Only a fraction of America’s worst-performing nursing homes, including Legacy Hilo Rehabilitation & Nursing Center on the Big Island, get increased oversight even though hundreds of homes nationwide qualify for more scrutiny as a measure to better protect residents.
But there are hundreds more nursing homes, including five others in Hawaii, that have the same troubling pattern of serious problems yet aren’t getting the same attention from health and safety inspectors. Until now, the names of these facilities have been kept secret.
U.S. Sens. Bob Casey and Pat Toomey from Pennsylvania have released a list provided to them by the Centers for Medicare and Medicaid Services of nursing homes that health inspectors flagged for having established a troubling pattern of providing residents unsafe or substandard care.
Hawaii has six nursing homes so plagued by health and safety violations that they qualify for extra oversight. But until this week, just one of them has received that added oversight. The other five facilities are now being publicly identified for the first time.
Cory Lum/Civil Beat
“The trouble is, it’s a loved one who’s needing to live perhaps the rest of their life in a nursing home,” said Larry Geller, a local activist on senior care issues. “But for many people living in a nursing home is purgatory. It’s depending on the specific nursing home and in many cases the specific staff. Even one staff member can make a difference.”
Federal regulators say they have only enough resources to keep a closer eye on about 80 troubled nursing homes nationwide. Facilities subject to this added scrutiny face termination from participation in the Medicare and Medicaid programs if they don’t correct their violations, or qualify for a time extension, within 18 to 24 months.
20 Poor Care Citations
Only Legacy Hilo faces more severe oversight and accountability actions for its history of violations. Those violations have in recent years included a failure to adopt a quality assurance program to monitor areas including meal service, resident quality of life and infection control; an absence of policies that prohibit mistreatment, neglect and abuse of residents; and failure to return personal funds of deceased residents to their representative or family member.
In 2016, Legacy Hilo racked up more than two dozen poor care citations and paid tens of thousands of dollars in fines. In one incident, a resident with dementia wandered out the front door. Health inspectors documented another incident in which a resident with mobility issues was seated by a staff member too far from the dinner table and left struggling to eat and spilling food in his lap.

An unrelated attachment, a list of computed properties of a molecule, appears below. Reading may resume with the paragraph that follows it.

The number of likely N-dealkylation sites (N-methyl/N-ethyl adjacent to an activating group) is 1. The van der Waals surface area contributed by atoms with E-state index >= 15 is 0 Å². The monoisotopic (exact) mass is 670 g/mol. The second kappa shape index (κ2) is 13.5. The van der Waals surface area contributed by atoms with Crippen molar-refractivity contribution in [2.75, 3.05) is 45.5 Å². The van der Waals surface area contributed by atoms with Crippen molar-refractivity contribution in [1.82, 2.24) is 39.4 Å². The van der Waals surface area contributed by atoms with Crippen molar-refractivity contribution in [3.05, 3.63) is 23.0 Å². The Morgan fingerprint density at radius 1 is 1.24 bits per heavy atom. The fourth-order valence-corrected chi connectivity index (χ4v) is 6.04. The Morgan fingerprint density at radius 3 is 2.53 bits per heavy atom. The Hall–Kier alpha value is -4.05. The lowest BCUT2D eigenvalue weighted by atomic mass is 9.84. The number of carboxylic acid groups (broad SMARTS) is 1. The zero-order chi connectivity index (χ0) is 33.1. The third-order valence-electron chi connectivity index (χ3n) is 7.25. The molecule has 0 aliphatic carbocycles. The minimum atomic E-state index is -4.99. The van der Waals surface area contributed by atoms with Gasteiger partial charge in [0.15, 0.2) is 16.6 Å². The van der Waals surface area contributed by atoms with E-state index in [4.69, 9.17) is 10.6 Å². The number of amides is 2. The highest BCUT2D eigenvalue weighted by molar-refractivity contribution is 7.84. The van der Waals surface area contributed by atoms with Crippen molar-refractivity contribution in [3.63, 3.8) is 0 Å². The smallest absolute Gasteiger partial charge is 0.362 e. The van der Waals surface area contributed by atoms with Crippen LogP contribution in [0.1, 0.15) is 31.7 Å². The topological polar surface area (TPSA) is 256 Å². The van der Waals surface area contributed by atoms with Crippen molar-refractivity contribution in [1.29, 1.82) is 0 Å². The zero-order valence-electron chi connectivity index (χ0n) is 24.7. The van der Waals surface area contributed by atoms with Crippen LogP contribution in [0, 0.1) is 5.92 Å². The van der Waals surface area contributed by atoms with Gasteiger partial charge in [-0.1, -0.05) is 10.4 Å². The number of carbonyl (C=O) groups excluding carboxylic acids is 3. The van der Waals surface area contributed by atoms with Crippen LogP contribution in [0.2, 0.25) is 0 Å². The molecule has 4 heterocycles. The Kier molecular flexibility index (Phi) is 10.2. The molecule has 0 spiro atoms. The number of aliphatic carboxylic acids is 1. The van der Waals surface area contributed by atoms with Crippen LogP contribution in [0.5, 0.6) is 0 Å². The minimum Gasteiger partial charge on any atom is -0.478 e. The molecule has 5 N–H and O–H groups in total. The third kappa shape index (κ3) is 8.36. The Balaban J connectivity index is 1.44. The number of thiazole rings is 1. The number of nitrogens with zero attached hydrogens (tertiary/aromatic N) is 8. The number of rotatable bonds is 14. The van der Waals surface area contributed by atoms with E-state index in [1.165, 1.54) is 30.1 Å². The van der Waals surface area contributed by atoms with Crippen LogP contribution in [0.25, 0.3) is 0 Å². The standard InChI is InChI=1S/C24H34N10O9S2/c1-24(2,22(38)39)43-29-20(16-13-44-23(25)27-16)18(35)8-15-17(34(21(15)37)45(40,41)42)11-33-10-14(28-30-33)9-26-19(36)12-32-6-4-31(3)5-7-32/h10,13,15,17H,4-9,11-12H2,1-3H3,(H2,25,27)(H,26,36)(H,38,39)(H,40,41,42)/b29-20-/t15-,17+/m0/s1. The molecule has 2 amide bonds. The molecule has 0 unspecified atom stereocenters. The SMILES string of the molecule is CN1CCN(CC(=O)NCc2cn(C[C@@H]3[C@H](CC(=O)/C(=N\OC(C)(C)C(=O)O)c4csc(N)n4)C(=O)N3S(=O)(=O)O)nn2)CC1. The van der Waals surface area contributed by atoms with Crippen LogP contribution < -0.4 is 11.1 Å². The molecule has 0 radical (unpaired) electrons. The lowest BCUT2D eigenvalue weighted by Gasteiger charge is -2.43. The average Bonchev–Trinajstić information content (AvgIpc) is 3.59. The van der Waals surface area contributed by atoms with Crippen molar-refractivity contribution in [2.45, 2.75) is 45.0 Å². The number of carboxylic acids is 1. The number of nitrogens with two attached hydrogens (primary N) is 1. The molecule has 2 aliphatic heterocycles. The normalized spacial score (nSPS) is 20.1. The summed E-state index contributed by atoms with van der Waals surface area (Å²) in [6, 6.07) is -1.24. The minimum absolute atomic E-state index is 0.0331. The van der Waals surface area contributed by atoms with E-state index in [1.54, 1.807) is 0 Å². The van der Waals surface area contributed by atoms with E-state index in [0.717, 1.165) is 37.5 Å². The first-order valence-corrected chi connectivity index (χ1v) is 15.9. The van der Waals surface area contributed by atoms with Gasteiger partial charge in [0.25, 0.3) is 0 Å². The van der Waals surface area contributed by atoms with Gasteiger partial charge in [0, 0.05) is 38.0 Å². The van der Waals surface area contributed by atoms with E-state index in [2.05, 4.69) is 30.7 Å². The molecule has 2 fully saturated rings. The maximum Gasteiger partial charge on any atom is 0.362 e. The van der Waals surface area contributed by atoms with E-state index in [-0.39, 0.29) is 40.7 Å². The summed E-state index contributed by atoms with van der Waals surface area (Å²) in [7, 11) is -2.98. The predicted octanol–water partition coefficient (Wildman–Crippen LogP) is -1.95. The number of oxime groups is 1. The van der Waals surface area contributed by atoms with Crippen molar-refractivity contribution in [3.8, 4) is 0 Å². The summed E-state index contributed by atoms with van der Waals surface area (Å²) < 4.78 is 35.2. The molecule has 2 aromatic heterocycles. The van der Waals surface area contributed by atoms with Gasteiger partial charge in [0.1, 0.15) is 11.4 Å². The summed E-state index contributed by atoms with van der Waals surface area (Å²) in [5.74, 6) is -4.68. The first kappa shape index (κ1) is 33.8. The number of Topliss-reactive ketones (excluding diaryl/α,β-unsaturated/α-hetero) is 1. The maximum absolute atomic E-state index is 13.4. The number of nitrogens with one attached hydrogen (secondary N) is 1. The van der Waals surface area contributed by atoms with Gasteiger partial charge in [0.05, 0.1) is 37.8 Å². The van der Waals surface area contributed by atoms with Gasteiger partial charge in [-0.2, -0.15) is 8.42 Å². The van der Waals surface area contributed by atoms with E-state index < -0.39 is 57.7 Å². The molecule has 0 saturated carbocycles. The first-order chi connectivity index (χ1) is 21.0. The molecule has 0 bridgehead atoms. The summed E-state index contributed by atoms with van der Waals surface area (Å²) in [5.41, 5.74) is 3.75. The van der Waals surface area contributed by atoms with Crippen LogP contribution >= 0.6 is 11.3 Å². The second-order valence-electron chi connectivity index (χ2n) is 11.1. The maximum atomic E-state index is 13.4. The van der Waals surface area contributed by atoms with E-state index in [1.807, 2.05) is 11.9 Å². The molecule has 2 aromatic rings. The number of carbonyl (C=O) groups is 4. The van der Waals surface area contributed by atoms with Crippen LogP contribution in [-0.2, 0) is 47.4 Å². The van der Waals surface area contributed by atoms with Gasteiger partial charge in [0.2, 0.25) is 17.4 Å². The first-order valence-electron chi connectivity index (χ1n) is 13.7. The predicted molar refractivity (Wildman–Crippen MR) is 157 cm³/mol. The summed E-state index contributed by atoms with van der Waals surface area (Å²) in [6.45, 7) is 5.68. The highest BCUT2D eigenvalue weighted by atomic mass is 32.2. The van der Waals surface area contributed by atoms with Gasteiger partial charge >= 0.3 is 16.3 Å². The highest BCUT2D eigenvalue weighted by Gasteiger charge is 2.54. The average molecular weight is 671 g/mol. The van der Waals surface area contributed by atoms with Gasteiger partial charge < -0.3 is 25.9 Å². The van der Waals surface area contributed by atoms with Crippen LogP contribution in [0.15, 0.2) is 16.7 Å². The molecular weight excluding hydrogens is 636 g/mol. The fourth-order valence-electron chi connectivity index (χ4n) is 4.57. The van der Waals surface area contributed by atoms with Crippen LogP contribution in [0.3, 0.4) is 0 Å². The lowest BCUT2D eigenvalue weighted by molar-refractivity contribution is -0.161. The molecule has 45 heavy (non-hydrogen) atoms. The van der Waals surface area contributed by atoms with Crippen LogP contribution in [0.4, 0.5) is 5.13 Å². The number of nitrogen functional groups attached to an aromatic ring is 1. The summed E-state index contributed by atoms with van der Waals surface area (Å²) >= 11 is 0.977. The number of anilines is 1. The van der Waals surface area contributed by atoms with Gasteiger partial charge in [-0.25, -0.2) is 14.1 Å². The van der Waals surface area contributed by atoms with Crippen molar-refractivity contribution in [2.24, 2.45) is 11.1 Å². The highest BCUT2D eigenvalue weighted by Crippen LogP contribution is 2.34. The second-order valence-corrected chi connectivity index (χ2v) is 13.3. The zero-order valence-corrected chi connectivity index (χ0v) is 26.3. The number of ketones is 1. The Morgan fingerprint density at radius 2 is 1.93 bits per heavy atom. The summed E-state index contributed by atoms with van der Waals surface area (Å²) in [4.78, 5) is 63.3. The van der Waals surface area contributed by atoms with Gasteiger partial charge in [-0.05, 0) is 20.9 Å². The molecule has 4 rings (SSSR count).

In February, after more than two years of extra oversight, Legacy Hilo logged 20 health citations. Hawaii nursing homes have an average of seven citations per year.
A spokesperson for Legacy Hilo could not be reached by phone on Tuesday.
The CMS lists Hawaii’s five other facilities that have a history of serious safety and compliance problems as candidates for the increased oversight program. The names of these nursing homes, and their status as troubling status, had not previously been published by the government.
Examples of abuse and neglect include an insect infestation at Kuakini Geriatric Care in Honolulu that the facility failed to correct, resulting in ants and cockroaches crawling on top of residents, countertops and medical charts.
Inspectors also documented a record of health citations for violations including a shortage of nursing staff and failure to properly determine whether a resident is able to self-administer his medication.
As of last month, the facility had an overall rating of two stars and a quality rating of five stars.
Kulana Malama paid a fine of $64,558 in December 2017 when inspectors discovered 22 health citations, including violations for failing to provide safe respiratory care to a resident who needed it and failing to provide enough nursing staff to meet the everyday needs of residents.
On Kauai, Samuel Mahelona Memorial Hospital paid fines of $33,676 in October 2016 and $43,544 in April 2018 after incurring citations for health violations for failing to clear the nursing home of accident hazards and failing to provide necessary care to residents.
Jim Shon, president of the senior advocacy group Kokua Council, said the state has an obligation to ensure that nursing homes are safe.
“If they’ve been flagged for having extra problems, that means our system of inspections and corrections has broken down,” Shon said.
In 2016, Kokua Council sued the state over its failure to post inspection reports of state-licensed care facilities online.
A judge ruled the department violated the state open records law by redacting information to the point that the reports are worthless to those who rely on them to help make decisions about placing a family member or loved one in a long-term care facility.
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